Improving fruit anthocyanins in 'Cabernet Sauvignon' by shifting fruit ripening and irrigation reduction post veraison in warmer region

  • Tian Tian Department of Viticulture and Enology, California State University, Fresno, CA, USA and Department of Horticulture, Oregon State University, Corvallis, OR, USA
  • Sanliang Gu Department of Viticulture and Enology, California State University, Fresno, CA, USA
Keywords: anthocyanins; temperature; irrigation reduction; warmer region.

Abstract

In warmer regions, forcing vines to regrow and shifting fruit ripening to the cooler portion of the growing season can increase the concentration of total fruit anthocyanins (TFA) in red winegrapes, but the effect on anthocyanin composition remains unclear. Additionally, irrigation reduction post veraison was reported to improve fruit anthocyanins in cool and temperate regions with low precipitation, whereas this response has not been previously examined in forced vines grown in dry and warm regions. Experiments were conducted with 'Cabernet Sauvignon' (Vitis vinifera L.) over two consecutive years in Fresno, California, to investigate the effect of shifting fruit ripening on the concentration and composition of fruit anthocyanins as well as the influence of post-veraison irrigation reduction on fruit anthocyanins of forced vines. Vines under conventional practices (non-forced) were used as the control. Forcing treatment included removing primary leaves, clusters, and laterals, as well as hedging primary shoots, in mid-June. Control vines were irrigated at 80 % crop evapotranspiration (ETC) post veraison, whereas forced vines were irrigated at 40, 60, 80, or 100 % ETC post veraison. Results suggest that forcing vines to regrow and shifting fruit ripening led to a significant increase of TFA, primarily non-acylated anthocyanins, during fruit ripening and at harvest over two years. Forcing treatment also altered composition of fruit anthocyanins at harvest, with increased proportions of TFA comprised by the glucosides of delphinidin and petunidin but the decreased proportion of the glucosides of malvidin. This study demonstrates that forcing vines to regrow and shifting fruit ripening in the warmer region can lead to a more balanced profile of fruit anthocyanins, with improved non-acylated derivatives and altered relative abundance of the glucosides of five anthocyanidins. Reducing irrigation post veraison, however, had only a minor effect on fruit anthocyanins in forced vines.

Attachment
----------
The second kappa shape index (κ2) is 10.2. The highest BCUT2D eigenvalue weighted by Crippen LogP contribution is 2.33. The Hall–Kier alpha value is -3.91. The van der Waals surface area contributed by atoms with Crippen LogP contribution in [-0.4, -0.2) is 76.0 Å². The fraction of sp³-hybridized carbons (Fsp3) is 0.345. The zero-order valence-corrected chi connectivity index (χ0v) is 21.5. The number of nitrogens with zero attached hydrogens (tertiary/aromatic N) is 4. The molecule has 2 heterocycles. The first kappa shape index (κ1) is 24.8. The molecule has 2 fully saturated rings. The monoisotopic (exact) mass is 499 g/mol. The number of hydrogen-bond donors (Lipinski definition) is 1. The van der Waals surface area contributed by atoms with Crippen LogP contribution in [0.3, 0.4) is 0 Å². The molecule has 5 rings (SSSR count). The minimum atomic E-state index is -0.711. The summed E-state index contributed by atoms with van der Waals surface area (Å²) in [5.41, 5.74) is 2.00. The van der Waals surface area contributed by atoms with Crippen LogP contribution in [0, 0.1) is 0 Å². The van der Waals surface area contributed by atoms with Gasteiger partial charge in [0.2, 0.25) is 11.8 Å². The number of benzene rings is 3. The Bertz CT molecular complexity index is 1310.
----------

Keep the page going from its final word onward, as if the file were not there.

Published
2019-01-28
Section
Article